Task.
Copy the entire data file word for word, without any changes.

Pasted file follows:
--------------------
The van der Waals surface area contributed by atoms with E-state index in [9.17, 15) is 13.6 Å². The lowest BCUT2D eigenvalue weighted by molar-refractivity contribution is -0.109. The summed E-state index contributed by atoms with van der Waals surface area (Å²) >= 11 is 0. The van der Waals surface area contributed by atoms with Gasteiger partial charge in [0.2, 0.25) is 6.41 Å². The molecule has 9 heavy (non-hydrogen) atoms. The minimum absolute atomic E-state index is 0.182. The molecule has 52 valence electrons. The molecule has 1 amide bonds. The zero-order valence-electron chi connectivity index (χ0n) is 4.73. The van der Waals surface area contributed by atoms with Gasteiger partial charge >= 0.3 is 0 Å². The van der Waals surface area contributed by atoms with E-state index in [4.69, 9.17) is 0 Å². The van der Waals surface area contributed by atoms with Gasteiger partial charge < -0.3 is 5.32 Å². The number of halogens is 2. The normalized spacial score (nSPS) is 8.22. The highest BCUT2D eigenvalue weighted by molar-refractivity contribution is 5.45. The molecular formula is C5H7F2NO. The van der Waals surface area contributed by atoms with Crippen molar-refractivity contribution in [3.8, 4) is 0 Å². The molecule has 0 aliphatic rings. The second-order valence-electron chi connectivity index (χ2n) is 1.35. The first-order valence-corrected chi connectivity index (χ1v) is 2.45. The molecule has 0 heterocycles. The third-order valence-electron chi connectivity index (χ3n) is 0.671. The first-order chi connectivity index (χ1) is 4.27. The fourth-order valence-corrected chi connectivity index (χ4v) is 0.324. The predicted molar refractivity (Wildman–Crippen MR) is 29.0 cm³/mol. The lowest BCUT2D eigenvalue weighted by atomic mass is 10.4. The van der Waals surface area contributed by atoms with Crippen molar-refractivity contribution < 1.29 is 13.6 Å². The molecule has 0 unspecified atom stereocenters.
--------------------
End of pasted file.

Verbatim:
The van der Waals surface area contributed by atoms with E-state index in [9.17, 15) is 13.6 Å². The lowest BCUT2D eigenvalue weighted by molar-refractivity contribution is -0.109. The summed E-state index contributed by atoms with van der Waals surface area (Å²) >= 11 is 0. The van der Waals surface area contributed by atoms with Gasteiger partial charge in [0.2, 0.25) is 6.41 Å². The molecule has 9 heavy (non-hydrogen) atoms. The minimum absolute atomic E-state index is 0.182. The molecule has 52 valence electrons. The molecule has 1 amide bonds. The zero-order valence-electron chi connectivity index (χ0n) is 4.73. The van der Waals surface area contributed by atoms with Gasteiger partial charge >= 0.3 is 0 Å². The van der Waals surface area contributed by atoms with E-state index in [4.69, 9.17) is 0 Å². The van der Waals surface area contributed by atoms with Gasteiger partial charge < -0.3 is 5.32 Å². The number of halogens is 2. The normalized spacial score (nSPS) is 8.22. The highest BCUT2D eigenvalue weighted by molar-refractivity contribution is 5.45. The molecular formula is C5H7F2NO. The van der Waals surface area contributed by atoms with Crippen molar-refractivity contribution in [3.8, 4) is 0 Å². The molecule has 0 aliphatic rings. The second-order valence-electron chi connectivity index (χ2n) is 1.35. The first-order valence-corrected chi connectivity index (χ1v) is 2.45. The molecule has 0 heterocycles. The third-order valence-electron chi connectivity index (χ3n) is 0.671. The first-order chi connectivity index (χ1) is 4.27. The fourth-order valence-corrected chi connectivity index (χ4v) is 0.324. The predicted molar refractivity (Wildman–Crippen MR) is 29.0 cm³/mol. The lowest BCUT2D eigenvalue weighted by atomic mass is 10.4. The van der Waals surface area contributed by atoms with Crippen molar-refractivity contribution < 1.29 is 13.6 Å². The molecule has 0 unspecified atom stereocenters.